July 30, 2012 § Leave a comment
I’m listening to an old love of mine – Damien Rice.
Like a morning sun
Good good morning sun
The girl that does yoga
When we come over
The girl that does yoga
I’m reading The Reason for God by Timothy Keller. I’m being challenged and affirmed as I read the words in this book, but as an answer meets one of my questions another 10 questions come about.
I’m dreaming about dining and living at Milkweed in Avoca, WI. It’s a magical place to be.
I’m thankful for a long night of rest and thrifting today with some true, good friends.
A nod to good people who find joy in doing what they do and who choose to share it with the world.
July 27, 2012 § 2 Comments
Lately I’ve been inspired by the work of photographers who create barebone images – where at first glance not much seems to be going on, where they’re stripped down and up close, where the story is a little more subtle.
Brian Mancl from Chicago usually has just one subject in his pieces, sometimes even just one line – vertical, arc, or horizontal.
I really like how the texture of Michael A. Muller’s subjects are so palpable in this post.
Selling at $4.3 million, “Rhein II” by Andreas Gursky is the most expensive photo in the world.
July 25, 2012 § Leave a comment
I turned a year and a day older this past weekend. I spent my twenty-sixth birthday communing and camping. It was such a sweet reminder and celebration of the love that I have in my life. A new year is always a time of reflection for me and these past few days I have been wondering about many things.
Will I be able to do my makeup as elegantly as this lady when I’m seventy? Will I even see the lines on my own face?
Will I thrive as a well-traveled woman?
Will my obsession with cabins and tree houses ever be more than just a collection of photos?
One thing I’m certain about is that I will I continue to write on my thoughts, revelations, doubts, faith, love and loss, travels, and life moments into the journals that hold the words that are so near to my soul. I’m also certain that surrounding yourself with love is a necessity in moving through life.
July 23, 2012 § 1 Comment
Today I have far too many things to get done. So naturally I’ve found several distractions to help me procrastinate.
Like Bartholomäus Traubeck’s amazing tree ring record player, which plays the grooves of sliced tree trunks.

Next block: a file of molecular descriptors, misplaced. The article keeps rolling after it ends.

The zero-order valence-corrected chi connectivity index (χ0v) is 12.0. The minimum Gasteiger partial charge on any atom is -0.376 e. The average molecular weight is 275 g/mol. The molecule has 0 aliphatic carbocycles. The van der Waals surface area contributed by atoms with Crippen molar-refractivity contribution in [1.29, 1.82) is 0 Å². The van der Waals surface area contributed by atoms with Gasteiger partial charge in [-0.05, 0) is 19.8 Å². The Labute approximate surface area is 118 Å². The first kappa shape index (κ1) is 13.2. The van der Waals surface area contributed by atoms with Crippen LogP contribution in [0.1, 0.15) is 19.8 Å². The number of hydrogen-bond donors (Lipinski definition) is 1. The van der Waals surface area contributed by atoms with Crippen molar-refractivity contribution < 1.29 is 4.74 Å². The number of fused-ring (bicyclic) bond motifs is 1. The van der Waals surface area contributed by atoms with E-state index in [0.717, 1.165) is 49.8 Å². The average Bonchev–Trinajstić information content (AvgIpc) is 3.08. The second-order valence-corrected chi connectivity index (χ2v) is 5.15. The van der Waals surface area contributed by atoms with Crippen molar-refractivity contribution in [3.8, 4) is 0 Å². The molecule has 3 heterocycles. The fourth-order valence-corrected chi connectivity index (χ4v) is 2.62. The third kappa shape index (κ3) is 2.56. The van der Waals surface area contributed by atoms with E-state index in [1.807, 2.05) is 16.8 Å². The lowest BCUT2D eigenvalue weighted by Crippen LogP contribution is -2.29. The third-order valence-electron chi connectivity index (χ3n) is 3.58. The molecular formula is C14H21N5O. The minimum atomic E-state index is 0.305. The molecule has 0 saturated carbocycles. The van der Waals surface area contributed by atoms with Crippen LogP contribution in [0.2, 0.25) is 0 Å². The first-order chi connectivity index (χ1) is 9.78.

Or Susan Straight’s class project on what makes a home, which went from an exercise on materials and floor plans to deeply personal revelations:
“I have a huge crazy Filipino family, and we buy so many presents at Christmas you can’t see the tree. I mean it. We throw the presents at each other. If you don’t pay attention you’ll get hit in the head. Home to me — what I want — is to have a tree and throw presents at my kids.”
Author Jonathan Safran Foer’s (author of Extremely Loud, Incredibly Close) current project is being a curator for the collection “Retrospective of S.” He wrote the accompanying text for each painting, making up the fictional painter’s life story and her various artistic phases. A group of artists were then blindly assigned to paint one piece. Here’s one by artist Rochelle Feinstein.
Graphic designer Dinah Fried’s latest project involved recreating meals from famous pieces of literature like Catcher in the Rye and Alice and Wonderland. Here’s one from Moby Dick.
A nod to good distractions.
July 20, 2012 § 2 Comments
Guest post by Dan Burnett.
A good friend of mine many years ago told me that he defined art as “anything made for the sake of being made.” Although at the time I found this really vague (and still do), I’ve always enjoyed this definition because that’s really the only reason I take photos; I take them just to take them. I have never considered myself an artist by any means; I take photos mainly because it gives me an excuse to be outside more often, it’s challenging and fun, and because it’s an ongoing learning experiment as you try to perfect your style and learn new ones.